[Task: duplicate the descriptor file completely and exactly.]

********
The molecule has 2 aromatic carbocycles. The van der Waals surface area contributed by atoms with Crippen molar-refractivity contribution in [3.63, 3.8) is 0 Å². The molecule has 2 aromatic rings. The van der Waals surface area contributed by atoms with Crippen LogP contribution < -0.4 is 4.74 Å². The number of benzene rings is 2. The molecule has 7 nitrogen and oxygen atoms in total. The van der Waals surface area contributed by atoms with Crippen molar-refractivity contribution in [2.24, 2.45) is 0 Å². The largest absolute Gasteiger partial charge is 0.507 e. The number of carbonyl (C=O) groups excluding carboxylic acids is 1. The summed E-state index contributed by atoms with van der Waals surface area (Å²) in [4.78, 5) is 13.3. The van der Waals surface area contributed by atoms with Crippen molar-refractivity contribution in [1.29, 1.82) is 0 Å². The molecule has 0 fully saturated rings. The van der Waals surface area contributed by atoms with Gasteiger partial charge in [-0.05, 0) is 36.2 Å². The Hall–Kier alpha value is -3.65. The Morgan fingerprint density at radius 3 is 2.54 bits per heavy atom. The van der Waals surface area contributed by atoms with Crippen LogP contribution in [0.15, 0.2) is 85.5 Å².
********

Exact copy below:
The molecule has 2 aromatic carbocycles. The van der Waals surface area contributed by atoms with Crippen molar-refractivity contribution in [3.63, 3.8) is 0 Å². The molecule has 2 aromatic rings. The van der Waals surface area contributed by atoms with Crippen LogP contribution < -0.4 is 4.74 Å². The number of benzene rings is 2. The molecule has 7 nitrogen and oxygen atoms in total. The van der Waals surface area contributed by atoms with Crippen molar-refractivity contribution in [2.24, 2.45) is 0 Å². The largest absolute Gasteiger partial charge is 0.507 e. The number of carbonyl (C=O) groups excluding carboxylic acids is 1. The summed E-state index contributed by atoms with van der Waals surface area (Å²) in [4.78, 5) is 13.3. The van der Waals surface area contributed by atoms with Crippen molar-refractivity contribution in [1.29, 1.82) is 0 Å². The molecule has 0 fully saturated rings. The van der Waals surface area contributed by atoms with Gasteiger partial charge in [-0.05, 0) is 36.2 Å². The Hall–Kier alpha value is -3.65. The Morgan fingerprint density at radius 3 is 2.54 bits per heavy atom. The van der Waals surface area contributed by atoms with Crippen LogP contribution in [0.15, 0.2) is 85.5 Å².